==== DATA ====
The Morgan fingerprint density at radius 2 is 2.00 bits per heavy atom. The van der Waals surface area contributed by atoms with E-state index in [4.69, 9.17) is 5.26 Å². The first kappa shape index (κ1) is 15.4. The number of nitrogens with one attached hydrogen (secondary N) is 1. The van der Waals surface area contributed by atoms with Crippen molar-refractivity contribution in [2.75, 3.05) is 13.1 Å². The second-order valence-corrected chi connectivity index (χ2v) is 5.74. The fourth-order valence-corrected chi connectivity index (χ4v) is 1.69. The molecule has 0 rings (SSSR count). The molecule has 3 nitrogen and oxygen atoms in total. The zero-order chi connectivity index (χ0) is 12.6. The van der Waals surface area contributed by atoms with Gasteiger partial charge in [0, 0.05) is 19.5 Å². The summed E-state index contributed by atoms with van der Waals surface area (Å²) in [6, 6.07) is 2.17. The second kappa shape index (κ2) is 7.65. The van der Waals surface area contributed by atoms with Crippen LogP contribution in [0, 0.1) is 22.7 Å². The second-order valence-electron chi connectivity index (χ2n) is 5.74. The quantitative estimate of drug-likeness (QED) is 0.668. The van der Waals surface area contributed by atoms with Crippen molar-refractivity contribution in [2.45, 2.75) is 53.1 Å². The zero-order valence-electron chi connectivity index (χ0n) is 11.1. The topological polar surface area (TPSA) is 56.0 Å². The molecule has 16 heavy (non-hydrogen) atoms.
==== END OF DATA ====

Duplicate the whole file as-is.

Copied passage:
The Morgan fingerprint density at radius 2 is 2.00 bits per heavy atom. The van der Waals surface area contributed by atoms with E-state index in [4.69, 9.17) is 5.26 Å². The first kappa shape index (κ1) is 15.4. The number of nitrogens with one attached hydrogen (secondary N) is 1. The van der Waals surface area contributed by atoms with Crippen molar-refractivity contribution in [2.75, 3.05) is 13.1 Å². The second-order valence-corrected chi connectivity index (χ2v) is 5.74. The fourth-order valence-corrected chi connectivity index (χ4v) is 1.69. The molecule has 0 rings (SSSR count). The molecule has 3 nitrogen and oxygen atoms in total. The zero-order chi connectivity index (χ0) is 12.6. The van der Waals surface area contributed by atoms with Gasteiger partial charge in [0, 0.05) is 19.5 Å². The summed E-state index contributed by atoms with van der Waals surface area (Å²) in [6, 6.07) is 2.17. The second kappa shape index (κ2) is 7.65. The van der Waals surface area contributed by atoms with Crippen LogP contribution in [0, 0.1) is 22.7 Å². The second-order valence-electron chi connectivity index (χ2n) is 5.74. The quantitative estimate of drug-likeness (QED) is 0.668. The van der Waals surface area contributed by atoms with Crippen molar-refractivity contribution in [2.45, 2.75) is 53.1 Å². The zero-order valence-electron chi connectivity index (χ0n) is 11.1. The topological polar surface area (TPSA) is 56.0 Å². The molecule has 16 heavy (non-hydrogen) atoms.